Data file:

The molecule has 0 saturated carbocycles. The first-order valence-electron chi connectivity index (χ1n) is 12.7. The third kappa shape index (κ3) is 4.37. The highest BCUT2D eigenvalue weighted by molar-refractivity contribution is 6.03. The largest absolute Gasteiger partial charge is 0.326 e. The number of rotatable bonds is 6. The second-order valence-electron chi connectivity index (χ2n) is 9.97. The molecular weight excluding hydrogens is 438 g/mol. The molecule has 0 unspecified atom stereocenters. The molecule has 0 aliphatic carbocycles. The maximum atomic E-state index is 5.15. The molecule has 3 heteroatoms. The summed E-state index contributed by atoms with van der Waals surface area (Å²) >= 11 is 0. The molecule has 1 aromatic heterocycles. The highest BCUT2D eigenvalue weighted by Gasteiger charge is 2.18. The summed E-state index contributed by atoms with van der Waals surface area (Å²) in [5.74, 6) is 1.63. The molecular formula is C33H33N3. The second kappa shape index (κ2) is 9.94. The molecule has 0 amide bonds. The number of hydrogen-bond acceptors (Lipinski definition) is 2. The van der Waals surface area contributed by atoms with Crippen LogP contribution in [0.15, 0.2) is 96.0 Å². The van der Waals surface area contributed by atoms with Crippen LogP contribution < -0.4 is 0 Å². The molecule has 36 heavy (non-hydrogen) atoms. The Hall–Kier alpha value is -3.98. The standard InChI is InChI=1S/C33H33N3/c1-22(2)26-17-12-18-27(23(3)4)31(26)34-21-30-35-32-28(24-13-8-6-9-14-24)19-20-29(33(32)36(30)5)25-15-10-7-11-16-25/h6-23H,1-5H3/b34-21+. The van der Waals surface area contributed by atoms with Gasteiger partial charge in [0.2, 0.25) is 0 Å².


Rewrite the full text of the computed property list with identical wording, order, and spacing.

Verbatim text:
The molecule has 0 saturated carbocycles. The first-order valence-electron chi connectivity index (χ1n) is 12.7. The third kappa shape index (κ3) is 4.37. The highest BCUT2D eigenvalue weighted by molar-refractivity contribution is 6.03. The largest absolute Gasteiger partial charge is 0.326 e. The number of rotatable bonds is 6. The second-order valence-electron chi connectivity index (χ2n) is 9.97. The molecular weight excluding hydrogens is 438 g/mol. The molecule has 0 unspecified atom stereocenters. The molecule has 0 aliphatic carbocycles. The maximum atomic E-state index is 5.15. The molecule has 3 heteroatoms. The summed E-state index contributed by atoms with van der Waals surface area (Å²) >= 11 is 0. The molecule has 1 aromatic heterocycles. The highest BCUT2D eigenvalue weighted by Gasteiger charge is 2.18. The summed E-state index contributed by atoms with van der Waals surface area (Å²) in [5.74, 6) is 1.63. The molecular formula is C33H33N3. The second kappa shape index (κ2) is 9.94. The molecule has 0 amide bonds. The number of hydrogen-bond acceptors (Lipinski definition) is 2. The van der Waals surface area contributed by atoms with Crippen LogP contribution in [0.15, 0.2) is 96.0 Å². The van der Waals surface area contributed by atoms with Crippen LogP contribution < -0.4 is 0 Å². The molecule has 36 heavy (non-hydrogen) atoms. The Hall–Kier alpha value is -3.98. The standard InChI is InChI=1S/C33H33N3/c1-22(2)26-17-12-18-27(23(3)4)31(26)34-21-30-35-32-28(24-13-8-6-9-14-24)19-20-29(33(32)36(30)5)25-15-10-7-11-16-25/h6-23H,1-5H3/b34-21+. The van der Waals surface area contributed by atoms with Gasteiger partial charge in [0.2, 0.25) is 0 Å².